I say, "You a kind girl," and she nod, repeat it back to me. But before I can do another one, she get up and chase that poor dog around the yard and laugh and that's when I get to wondering, what would happen if I told her she something good, ever day?
This book was such a treat, by the time I finished the book I had all sorts of sticky notes sticking out the side, full of notes and thoughts I had as I read--highlighting certain passages. I finished it the day before Martin Luther King day and attended an awesome forum later on at school where former Secreatary of State Condoleezza Rice spoke, giving a wonderful speech on challenging ourselves by doing hard things. It's crazy to me to think of Racism and segregation happening simply 20 years before I was born---that my parents lived through that. It's a sobering thought to know it still goes on today. I'm happy though, to see how far we've come and to see how much we've learned.
Aibeleen potty training Mae Mobley:
"Go just a little for me, Baby Girl."
She stick her lip out, shake her head.
Miss Leefolt gone to get her hair done, else I ask her again will she set the example even though that woman's already said no five times.
. . .
Mae Mobley, she shake her head and say, "You go."
Now, I ain't saying I ain't heard this before, but usually I can get around it. I know, though, she got to see how it's done for she gone get to business.
I say, "I don't got to go."
We look at each other. She point again and say, "You go."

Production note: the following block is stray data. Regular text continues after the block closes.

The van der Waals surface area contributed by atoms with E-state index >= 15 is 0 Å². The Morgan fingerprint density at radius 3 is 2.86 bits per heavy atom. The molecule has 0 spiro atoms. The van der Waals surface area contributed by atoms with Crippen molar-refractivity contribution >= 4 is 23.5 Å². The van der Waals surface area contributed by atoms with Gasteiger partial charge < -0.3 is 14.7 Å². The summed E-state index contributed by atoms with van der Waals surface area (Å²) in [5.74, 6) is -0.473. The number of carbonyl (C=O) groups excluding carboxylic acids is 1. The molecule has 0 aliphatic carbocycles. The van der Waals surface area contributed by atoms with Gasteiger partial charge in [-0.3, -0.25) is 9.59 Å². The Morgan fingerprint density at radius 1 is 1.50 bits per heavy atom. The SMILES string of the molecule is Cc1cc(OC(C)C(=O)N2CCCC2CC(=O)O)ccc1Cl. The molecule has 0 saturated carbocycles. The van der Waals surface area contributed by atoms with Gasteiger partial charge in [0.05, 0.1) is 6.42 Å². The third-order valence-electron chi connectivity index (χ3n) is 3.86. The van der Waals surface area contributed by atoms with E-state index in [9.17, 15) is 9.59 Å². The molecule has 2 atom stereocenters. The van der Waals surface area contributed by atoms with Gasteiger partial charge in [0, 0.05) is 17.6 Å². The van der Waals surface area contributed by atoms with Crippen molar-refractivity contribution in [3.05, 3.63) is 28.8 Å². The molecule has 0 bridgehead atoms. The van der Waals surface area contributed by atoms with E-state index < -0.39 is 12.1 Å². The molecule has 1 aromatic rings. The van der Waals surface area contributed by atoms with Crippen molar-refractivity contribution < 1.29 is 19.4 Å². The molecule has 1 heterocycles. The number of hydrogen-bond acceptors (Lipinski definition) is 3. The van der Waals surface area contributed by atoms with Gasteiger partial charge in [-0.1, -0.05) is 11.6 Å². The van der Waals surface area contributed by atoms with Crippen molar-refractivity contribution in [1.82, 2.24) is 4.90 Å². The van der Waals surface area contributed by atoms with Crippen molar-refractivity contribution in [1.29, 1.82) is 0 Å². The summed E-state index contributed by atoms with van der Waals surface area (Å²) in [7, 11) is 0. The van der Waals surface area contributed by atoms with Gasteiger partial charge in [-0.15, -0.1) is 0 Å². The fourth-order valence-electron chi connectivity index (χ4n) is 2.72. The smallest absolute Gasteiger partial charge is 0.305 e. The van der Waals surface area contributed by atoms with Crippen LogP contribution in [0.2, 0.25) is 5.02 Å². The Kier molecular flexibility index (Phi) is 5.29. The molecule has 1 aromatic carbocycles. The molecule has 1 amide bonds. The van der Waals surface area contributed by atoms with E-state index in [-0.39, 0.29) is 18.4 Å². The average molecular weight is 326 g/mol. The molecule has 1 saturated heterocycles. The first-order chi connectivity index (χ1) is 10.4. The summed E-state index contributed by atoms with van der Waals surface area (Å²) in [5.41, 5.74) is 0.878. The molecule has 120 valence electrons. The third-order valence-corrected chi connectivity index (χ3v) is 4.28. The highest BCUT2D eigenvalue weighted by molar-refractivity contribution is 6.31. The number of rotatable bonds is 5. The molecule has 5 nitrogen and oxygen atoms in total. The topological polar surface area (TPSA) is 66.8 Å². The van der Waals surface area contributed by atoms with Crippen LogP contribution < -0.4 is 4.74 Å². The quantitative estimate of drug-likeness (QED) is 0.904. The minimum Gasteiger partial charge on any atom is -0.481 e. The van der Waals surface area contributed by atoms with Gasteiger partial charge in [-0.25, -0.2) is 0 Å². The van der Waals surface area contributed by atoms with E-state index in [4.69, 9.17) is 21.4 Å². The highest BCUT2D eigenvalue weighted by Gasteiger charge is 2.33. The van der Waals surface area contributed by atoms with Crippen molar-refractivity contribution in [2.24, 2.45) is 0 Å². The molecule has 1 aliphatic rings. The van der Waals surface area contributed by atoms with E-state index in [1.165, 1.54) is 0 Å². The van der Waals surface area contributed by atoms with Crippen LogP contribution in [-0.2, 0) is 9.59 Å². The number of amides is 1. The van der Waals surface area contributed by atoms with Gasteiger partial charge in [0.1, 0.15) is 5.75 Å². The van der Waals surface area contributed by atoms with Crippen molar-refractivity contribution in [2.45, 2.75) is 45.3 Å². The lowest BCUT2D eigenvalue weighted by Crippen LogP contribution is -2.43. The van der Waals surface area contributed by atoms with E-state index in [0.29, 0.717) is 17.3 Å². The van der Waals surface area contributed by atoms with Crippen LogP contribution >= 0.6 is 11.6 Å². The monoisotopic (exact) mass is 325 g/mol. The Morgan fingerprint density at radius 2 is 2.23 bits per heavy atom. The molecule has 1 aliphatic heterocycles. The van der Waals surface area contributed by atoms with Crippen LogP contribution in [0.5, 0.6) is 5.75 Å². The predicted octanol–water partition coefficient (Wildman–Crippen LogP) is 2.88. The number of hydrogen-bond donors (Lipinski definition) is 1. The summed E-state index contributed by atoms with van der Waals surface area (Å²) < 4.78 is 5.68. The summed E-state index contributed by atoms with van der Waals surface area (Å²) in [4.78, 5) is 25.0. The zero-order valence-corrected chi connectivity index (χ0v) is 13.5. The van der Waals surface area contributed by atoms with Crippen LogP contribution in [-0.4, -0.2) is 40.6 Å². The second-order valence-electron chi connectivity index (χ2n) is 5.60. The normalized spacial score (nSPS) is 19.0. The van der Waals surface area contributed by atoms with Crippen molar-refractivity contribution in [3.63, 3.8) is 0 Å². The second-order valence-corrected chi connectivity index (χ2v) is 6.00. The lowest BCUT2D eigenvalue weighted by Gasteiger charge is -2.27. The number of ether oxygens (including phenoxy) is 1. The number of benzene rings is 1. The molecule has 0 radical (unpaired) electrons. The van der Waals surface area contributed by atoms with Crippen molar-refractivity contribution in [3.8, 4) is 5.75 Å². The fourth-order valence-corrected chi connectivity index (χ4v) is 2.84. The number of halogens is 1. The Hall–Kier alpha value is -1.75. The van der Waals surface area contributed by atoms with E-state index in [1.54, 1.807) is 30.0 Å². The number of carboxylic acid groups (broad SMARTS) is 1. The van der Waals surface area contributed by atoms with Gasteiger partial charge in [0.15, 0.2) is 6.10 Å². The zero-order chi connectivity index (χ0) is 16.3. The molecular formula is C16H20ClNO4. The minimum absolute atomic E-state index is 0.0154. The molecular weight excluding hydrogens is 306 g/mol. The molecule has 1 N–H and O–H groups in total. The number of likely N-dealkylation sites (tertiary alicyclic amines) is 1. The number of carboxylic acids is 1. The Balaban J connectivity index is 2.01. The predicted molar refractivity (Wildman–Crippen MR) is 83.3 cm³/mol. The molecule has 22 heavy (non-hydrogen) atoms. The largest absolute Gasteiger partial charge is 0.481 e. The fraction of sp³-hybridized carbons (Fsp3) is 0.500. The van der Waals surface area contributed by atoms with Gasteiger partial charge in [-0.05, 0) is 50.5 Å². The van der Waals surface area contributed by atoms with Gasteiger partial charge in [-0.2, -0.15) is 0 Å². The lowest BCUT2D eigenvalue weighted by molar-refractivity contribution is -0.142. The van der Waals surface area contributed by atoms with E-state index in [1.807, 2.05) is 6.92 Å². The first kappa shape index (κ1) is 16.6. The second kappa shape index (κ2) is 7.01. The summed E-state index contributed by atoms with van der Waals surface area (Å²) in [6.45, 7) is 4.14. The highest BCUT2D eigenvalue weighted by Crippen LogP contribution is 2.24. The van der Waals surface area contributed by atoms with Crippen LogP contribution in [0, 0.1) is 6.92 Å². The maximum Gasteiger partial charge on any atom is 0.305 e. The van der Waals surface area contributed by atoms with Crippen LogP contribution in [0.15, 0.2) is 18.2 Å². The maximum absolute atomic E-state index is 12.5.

. . . I know what I'm on have to do. I just don't know how to go about it. Should I take her out to the garage to mine or go here in their bathroom? What if Miss Leefolt come home and I'm setting up on this toilet? She have a fit.
I put her diaper back on and we go out to the garage. Rain make it smell a little swampy. Even with the light on it's dark, and they ain't no fancy wallpaper like inside the house. Fact, they really ain't no proper walls at all, just ply-board hammered together. I wonder if she gone be scared.
"Alright, Baby Girl, here 'tis. Aibileen's bathroom."
She stick her head in and her mouth make the shape of a Cheerio. She say, "Oooo."
I take down my underthings and I tee-tee fast, use the paper, and get it all back on before sh can really see anything. Then I flush.
"And that's how you go in the toilet," I say.
Well, don't she look surprise. Got her mouth hanging open like she done seen a miracle. I step out and for I know it, she got her diaper off and that little monkey done climbed on that toilet, holding herself up so she don't fall in, going tee-tee for herself.
"Mae Mobley! you going! that's real good!" She smile and I catches her for she dip down in it. We run back inside and she get her two cookies.
. . .
Late that afternoon, Miss Leefolt come home with her hair all teased up. She got a permanent and she smell like pneumonia.
"Guess what Mae Mobley done today?" I say. "Went to the bathroom in the toilet bowl."
"Oh, that's wonderful!" She give her girl a hug, something I don't see enough of. I know she mean it, too, cause Miss Leefolt do not like changing diapers.